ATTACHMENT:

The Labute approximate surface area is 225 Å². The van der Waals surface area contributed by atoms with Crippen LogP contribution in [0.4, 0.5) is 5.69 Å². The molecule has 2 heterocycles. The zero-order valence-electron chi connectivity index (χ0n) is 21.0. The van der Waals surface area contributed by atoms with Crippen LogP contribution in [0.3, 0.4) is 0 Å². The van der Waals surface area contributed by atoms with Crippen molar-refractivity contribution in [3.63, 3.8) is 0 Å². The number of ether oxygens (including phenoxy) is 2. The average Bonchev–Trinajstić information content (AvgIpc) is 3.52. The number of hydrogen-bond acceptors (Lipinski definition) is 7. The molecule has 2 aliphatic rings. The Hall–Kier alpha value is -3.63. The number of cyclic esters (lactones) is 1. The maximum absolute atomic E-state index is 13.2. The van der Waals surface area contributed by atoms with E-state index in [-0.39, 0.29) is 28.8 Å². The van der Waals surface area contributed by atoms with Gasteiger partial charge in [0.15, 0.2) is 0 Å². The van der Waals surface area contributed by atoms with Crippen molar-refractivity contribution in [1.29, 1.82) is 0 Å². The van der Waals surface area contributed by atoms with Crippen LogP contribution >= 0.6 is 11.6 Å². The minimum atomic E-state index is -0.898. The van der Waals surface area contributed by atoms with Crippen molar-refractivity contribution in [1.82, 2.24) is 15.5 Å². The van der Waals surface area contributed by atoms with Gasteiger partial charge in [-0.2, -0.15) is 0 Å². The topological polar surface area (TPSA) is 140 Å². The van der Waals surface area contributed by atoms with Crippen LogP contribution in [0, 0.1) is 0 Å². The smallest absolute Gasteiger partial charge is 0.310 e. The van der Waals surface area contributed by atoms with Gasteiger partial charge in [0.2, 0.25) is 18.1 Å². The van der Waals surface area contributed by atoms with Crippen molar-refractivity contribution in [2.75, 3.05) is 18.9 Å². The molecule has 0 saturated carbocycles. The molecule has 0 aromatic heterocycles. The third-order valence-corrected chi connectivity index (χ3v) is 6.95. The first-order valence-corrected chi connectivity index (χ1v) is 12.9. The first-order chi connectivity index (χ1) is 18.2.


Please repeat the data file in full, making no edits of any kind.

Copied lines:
The Labute approximate surface area is 225 Å². The van der Waals surface area contributed by atoms with Crippen LogP contribution in [0.4, 0.5) is 5.69 Å². The molecule has 2 heterocycles. The zero-order valence-electron chi connectivity index (χ0n) is 21.0. The van der Waals surface area contributed by atoms with Crippen LogP contribution in [0.3, 0.4) is 0 Å². The van der Waals surface area contributed by atoms with Crippen molar-refractivity contribution in [3.63, 3.8) is 0 Å². The number of ether oxygens (including phenoxy) is 2. The average Bonchev–Trinajstić information content (AvgIpc) is 3.52. The number of hydrogen-bond acceptors (Lipinski definition) is 7. The molecule has 2 aliphatic rings. The Hall–Kier alpha value is -3.63. The number of cyclic esters (lactones) is 1. The maximum absolute atomic E-state index is 13.2. The van der Waals surface area contributed by atoms with E-state index in [-0.39, 0.29) is 28.8 Å². The van der Waals surface area contributed by atoms with Gasteiger partial charge in [0.15, 0.2) is 0 Å². The van der Waals surface area contributed by atoms with Crippen molar-refractivity contribution in [1.29, 1.82) is 0 Å². The van der Waals surface area contributed by atoms with Crippen LogP contribution >= 0.6 is 11.6 Å². The minimum atomic E-state index is -0.898. The van der Waals surface area contributed by atoms with Crippen molar-refractivity contribution in [1.82, 2.24) is 15.5 Å². The van der Waals surface area contributed by atoms with Gasteiger partial charge in [-0.2, -0.15) is 0 Å². The topological polar surface area (TPSA) is 140 Å². The van der Waals surface area contributed by atoms with Crippen LogP contribution in [0, 0.1) is 0 Å². The smallest absolute Gasteiger partial charge is 0.310 e. The van der Waals surface area contributed by atoms with Gasteiger partial charge in [0.2, 0.25) is 18.1 Å². The van der Waals surface area contributed by atoms with Crippen molar-refractivity contribution in [2.75, 3.05) is 18.9 Å². The molecule has 0 saturated carbocycles. The molecule has 0 aromatic heterocycles. The third-order valence-corrected chi connectivity index (χ3v) is 6.95. The first-order valence-corrected chi connectivity index (χ1v) is 12.9. The first-order chi connectivity index (χ1) is 18.2.